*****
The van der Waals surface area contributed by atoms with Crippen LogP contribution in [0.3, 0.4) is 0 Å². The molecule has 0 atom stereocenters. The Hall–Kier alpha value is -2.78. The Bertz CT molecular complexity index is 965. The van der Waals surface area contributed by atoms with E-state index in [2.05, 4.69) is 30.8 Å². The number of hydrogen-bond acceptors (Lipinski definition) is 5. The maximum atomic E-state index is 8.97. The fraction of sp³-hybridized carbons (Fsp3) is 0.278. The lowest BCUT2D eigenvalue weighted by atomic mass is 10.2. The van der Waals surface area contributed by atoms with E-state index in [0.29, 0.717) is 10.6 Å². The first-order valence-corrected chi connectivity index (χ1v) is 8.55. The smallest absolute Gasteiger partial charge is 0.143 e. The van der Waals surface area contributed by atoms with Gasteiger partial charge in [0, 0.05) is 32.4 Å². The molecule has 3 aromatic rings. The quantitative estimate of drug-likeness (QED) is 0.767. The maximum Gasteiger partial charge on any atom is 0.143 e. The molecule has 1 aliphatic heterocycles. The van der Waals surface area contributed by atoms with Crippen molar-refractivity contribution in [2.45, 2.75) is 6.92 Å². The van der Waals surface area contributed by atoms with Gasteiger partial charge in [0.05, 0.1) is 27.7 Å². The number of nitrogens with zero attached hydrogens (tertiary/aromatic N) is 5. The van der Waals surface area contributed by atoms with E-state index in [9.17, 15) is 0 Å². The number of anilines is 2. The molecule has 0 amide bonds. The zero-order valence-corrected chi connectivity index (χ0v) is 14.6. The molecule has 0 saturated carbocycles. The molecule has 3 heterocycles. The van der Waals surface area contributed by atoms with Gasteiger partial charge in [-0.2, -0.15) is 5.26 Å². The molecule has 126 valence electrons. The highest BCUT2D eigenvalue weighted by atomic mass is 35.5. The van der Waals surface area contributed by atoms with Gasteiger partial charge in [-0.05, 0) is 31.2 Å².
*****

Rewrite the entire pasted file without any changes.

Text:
The van der Waals surface area contributed by atoms with Crippen LogP contribution in [0.3, 0.4) is 0 Å². The molecule has 0 atom stereocenters. The Hall–Kier alpha value is -2.78. The Bertz CT molecular complexity index is 965. The van der Waals surface area contributed by atoms with E-state index in [2.05, 4.69) is 30.8 Å². The number of hydrogen-bond acceptors (Lipinski definition) is 5. The maximum atomic E-state index is 8.97. The fraction of sp³-hybridized carbons (Fsp3) is 0.278. The lowest BCUT2D eigenvalue weighted by atomic mass is 10.2. The van der Waals surface area contributed by atoms with E-state index in [0.29, 0.717) is 10.6 Å². The first-order valence-corrected chi connectivity index (χ1v) is 8.55. The smallest absolute Gasteiger partial charge is 0.143 e. The van der Waals surface area contributed by atoms with Gasteiger partial charge in [0, 0.05) is 32.4 Å². The molecule has 3 aromatic rings. The quantitative estimate of drug-likeness (QED) is 0.767. The maximum Gasteiger partial charge on any atom is 0.143 e. The molecule has 1 aliphatic heterocycles. The van der Waals surface area contributed by atoms with Crippen molar-refractivity contribution in [2.45, 2.75) is 6.92 Å². The van der Waals surface area contributed by atoms with Gasteiger partial charge in [0.05, 0.1) is 27.7 Å². The number of nitrogens with zero attached hydrogens (tertiary/aromatic N) is 5. The van der Waals surface area contributed by atoms with E-state index in [9.17, 15) is 0 Å². The number of anilines is 2. The molecule has 0 amide bonds. The zero-order valence-corrected chi connectivity index (χ0v) is 14.6. The molecule has 0 saturated carbocycles. The molecule has 3 heterocycles. The van der Waals surface area contributed by atoms with Gasteiger partial charge in [-0.2, -0.15) is 5.26 Å². The molecule has 126 valence electrons. The highest BCUT2D eigenvalue weighted by atomic mass is 35.5. The van der Waals surface area contributed by atoms with Gasteiger partial charge in [-0.05, 0) is 31.2 Å².